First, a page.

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The flag and coat of arms of Cameroon are shown above.
Sometimes counted as part of central Africa, and sometimes counted more as a western Africa country, Cameroon is a kind of crossroads country. Some have called it an Africa in miniature in view of the so many aspects of the larger continent combined in this single country. 250 native languages are spoken among 20 million people1, but English and French are the official languages of the land.2
Germany endeavored to colonize Cameroon following the Berlin conference. Its success was hindered substantially by resistance from the inhabitants of the land. With the defeat of Germany in WW1, the German claims to the Cameroon territory were divided between France and Great Britain. French Cameroon was incorporated into French Equatorial Africa, British Cameroon remained separate.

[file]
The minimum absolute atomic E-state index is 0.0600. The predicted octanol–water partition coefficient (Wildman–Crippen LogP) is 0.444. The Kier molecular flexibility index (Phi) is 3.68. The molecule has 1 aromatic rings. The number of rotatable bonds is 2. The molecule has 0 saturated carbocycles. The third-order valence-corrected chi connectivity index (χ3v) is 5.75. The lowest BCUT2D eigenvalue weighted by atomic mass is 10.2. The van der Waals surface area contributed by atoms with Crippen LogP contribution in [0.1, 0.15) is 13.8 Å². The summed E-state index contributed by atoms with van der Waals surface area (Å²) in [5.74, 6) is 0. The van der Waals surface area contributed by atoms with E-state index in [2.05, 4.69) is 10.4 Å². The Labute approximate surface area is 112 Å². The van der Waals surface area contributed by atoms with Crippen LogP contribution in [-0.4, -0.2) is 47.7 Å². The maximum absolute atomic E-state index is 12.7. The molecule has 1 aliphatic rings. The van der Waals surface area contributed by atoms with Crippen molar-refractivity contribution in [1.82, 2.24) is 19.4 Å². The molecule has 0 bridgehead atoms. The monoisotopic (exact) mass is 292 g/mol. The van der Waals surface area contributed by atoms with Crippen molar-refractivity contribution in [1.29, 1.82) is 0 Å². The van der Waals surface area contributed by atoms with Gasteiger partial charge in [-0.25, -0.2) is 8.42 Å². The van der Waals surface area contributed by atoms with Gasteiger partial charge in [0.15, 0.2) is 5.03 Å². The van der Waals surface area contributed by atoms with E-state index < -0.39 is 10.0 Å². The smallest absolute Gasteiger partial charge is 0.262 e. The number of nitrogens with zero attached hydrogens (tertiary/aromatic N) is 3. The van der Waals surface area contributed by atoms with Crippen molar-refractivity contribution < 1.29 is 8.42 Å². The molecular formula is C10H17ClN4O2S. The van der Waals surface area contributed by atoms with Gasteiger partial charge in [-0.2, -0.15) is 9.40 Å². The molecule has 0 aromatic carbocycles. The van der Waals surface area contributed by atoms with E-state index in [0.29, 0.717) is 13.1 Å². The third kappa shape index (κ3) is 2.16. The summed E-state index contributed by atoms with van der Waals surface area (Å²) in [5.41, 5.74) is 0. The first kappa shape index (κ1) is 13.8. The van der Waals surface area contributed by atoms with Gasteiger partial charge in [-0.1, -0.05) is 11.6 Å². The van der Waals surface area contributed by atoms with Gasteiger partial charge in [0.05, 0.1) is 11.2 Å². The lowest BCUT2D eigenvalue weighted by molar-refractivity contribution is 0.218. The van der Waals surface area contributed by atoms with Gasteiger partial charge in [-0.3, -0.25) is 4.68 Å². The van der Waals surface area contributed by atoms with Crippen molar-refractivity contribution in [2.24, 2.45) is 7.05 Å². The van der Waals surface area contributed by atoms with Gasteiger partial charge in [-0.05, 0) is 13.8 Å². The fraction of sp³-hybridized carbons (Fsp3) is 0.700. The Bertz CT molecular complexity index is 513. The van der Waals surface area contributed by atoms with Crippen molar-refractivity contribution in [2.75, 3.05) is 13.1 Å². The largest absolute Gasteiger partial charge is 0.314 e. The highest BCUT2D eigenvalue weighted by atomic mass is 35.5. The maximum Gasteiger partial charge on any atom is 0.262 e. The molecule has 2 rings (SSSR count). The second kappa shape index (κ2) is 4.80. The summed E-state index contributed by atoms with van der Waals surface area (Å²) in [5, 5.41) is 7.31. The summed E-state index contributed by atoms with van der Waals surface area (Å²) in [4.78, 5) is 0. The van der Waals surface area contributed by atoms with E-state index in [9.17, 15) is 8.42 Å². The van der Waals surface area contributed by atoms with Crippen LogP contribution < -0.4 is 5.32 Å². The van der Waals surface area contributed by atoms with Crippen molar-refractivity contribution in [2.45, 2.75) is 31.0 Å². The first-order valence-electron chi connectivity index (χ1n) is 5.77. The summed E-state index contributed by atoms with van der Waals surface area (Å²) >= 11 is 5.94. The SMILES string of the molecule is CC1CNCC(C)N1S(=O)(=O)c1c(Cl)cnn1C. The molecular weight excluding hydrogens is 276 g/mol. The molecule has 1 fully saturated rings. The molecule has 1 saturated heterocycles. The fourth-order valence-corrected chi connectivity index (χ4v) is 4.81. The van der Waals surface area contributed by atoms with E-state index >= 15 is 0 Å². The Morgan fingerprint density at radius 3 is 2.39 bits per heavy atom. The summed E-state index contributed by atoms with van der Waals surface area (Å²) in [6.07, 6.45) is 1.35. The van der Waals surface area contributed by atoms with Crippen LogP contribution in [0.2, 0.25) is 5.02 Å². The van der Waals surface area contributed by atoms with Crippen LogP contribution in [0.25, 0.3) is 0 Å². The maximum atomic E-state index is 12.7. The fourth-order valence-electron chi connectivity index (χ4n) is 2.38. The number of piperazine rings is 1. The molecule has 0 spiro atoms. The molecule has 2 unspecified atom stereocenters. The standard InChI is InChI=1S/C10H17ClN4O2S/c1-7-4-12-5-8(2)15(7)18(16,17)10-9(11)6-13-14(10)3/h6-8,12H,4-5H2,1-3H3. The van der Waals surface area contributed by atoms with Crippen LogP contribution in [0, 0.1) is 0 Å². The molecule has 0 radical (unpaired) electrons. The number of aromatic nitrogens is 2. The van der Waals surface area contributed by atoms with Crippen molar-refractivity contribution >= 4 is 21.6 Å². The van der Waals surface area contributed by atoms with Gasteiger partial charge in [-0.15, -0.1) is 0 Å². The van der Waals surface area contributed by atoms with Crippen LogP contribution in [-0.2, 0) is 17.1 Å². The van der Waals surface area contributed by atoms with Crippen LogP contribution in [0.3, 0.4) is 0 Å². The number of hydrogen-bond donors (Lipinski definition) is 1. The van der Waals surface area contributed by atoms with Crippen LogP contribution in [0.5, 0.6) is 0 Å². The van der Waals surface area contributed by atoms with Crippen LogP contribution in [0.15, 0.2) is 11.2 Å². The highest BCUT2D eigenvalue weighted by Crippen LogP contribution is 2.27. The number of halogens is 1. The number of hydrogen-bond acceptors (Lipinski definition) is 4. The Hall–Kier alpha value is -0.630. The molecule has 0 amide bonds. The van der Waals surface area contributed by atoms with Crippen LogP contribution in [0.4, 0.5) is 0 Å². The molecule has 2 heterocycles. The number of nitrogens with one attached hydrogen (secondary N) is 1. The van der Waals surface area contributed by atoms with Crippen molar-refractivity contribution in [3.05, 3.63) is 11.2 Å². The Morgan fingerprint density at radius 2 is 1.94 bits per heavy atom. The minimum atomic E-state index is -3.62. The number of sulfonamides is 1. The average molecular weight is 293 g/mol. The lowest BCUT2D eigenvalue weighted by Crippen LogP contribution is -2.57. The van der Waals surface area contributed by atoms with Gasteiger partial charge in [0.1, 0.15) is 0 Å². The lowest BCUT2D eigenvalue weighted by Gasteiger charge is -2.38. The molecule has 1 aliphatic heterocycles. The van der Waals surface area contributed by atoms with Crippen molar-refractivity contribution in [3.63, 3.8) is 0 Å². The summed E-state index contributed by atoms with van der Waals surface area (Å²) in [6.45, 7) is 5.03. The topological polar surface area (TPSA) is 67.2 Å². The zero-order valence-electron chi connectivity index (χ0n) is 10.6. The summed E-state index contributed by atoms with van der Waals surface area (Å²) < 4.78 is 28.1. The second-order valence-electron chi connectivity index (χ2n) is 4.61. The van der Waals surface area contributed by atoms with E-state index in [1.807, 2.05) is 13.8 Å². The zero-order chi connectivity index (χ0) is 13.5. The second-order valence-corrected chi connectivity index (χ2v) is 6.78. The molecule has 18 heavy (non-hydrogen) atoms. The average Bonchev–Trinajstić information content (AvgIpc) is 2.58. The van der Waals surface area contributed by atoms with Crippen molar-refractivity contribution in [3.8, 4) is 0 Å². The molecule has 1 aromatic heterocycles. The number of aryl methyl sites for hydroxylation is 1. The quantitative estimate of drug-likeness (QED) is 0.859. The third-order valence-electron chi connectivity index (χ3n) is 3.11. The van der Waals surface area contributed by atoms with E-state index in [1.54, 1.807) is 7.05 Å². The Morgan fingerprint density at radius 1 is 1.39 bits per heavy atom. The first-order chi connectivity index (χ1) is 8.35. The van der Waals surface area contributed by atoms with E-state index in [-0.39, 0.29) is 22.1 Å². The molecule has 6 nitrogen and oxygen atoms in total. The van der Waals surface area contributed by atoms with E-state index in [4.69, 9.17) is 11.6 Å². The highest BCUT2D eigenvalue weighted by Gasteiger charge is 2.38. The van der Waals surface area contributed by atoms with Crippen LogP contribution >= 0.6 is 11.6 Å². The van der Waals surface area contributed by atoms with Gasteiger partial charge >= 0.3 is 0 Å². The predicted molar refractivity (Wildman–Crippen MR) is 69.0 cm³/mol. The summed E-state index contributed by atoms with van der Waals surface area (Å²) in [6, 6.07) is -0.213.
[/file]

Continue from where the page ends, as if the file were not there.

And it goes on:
French Cameroon gained independence in 1960 followed by British Cameroon in 1961. Shortly thereafter, they combined as the Federal Republic of Cameroon. On May 20, 1971, the federal system was abolished in favor of the United Republic of Cameroon.